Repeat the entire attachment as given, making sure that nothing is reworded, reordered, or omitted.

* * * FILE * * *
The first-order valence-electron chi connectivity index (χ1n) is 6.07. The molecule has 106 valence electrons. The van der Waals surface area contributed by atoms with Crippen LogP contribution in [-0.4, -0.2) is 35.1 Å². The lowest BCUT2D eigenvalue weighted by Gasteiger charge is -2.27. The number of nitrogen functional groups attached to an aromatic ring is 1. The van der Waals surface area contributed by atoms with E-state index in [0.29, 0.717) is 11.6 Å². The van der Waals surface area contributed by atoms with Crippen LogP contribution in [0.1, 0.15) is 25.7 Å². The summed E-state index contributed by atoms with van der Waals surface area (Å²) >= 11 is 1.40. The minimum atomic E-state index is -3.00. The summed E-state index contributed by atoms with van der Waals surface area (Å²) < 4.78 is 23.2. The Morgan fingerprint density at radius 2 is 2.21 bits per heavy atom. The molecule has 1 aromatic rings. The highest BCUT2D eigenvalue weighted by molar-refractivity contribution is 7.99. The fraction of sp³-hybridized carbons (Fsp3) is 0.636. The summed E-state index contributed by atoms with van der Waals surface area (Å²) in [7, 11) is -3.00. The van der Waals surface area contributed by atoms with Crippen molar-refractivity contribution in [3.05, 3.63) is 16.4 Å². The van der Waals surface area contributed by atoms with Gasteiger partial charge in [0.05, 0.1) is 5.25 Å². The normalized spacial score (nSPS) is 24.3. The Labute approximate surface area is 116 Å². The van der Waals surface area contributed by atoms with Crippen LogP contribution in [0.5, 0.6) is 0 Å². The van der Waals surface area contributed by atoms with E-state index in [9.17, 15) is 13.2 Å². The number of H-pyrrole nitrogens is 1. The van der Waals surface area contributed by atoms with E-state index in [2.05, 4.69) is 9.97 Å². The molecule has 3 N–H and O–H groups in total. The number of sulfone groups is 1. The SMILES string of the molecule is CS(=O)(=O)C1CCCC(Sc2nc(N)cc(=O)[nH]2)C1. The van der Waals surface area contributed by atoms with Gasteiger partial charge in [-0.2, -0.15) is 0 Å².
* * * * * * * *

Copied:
The first-order valence-electron chi connectivity index (χ1n) is 6.07. The molecule has 106 valence electrons. The van der Waals surface area contributed by atoms with Crippen LogP contribution in [-0.4, -0.2) is 35.1 Å². The lowest BCUT2D eigenvalue weighted by Gasteiger charge is -2.27. The number of nitrogen functional groups attached to an aromatic ring is 1. The van der Waals surface area contributed by atoms with E-state index in [0.29, 0.717) is 11.6 Å². The van der Waals surface area contributed by atoms with Crippen LogP contribution in [0.1, 0.15) is 25.7 Å². The summed E-state index contributed by atoms with van der Waals surface area (Å²) >= 11 is 1.40. The minimum atomic E-state index is -3.00. The summed E-state index contributed by atoms with van der Waals surface area (Å²) < 4.78 is 23.2. The Morgan fingerprint density at radius 2 is 2.21 bits per heavy atom. The molecule has 1 aromatic rings. The highest BCUT2D eigenvalue weighted by molar-refractivity contribution is 7.99. The fraction of sp³-hybridized carbons (Fsp3) is 0.636. The summed E-state index contributed by atoms with van der Waals surface area (Å²) in [7, 11) is -3.00. The van der Waals surface area contributed by atoms with Crippen molar-refractivity contribution in [3.05, 3.63) is 16.4 Å². The van der Waals surface area contributed by atoms with Gasteiger partial charge in [0.05, 0.1) is 5.25 Å². The normalized spacial score (nSPS) is 24.3. The Labute approximate surface area is 116 Å². The van der Waals surface area contributed by atoms with Crippen LogP contribution in [0.5, 0.6) is 0 Å². The van der Waals surface area contributed by atoms with E-state index in [9.17, 15) is 13.2 Å². The number of H-pyrrole nitrogens is 1. The van der Waals surface area contributed by atoms with E-state index in [2.05, 4.69) is 9.97 Å². The molecule has 3 N–H and O–H groups in total. The number of sulfone groups is 1. The SMILES string of the molecule is CS(=O)(=O)C1CCCC(Sc2nc(N)cc(=O)[nH]2)C1. The van der Waals surface area contributed by atoms with Gasteiger partial charge in [-0.2, -0.15) is 0 Å².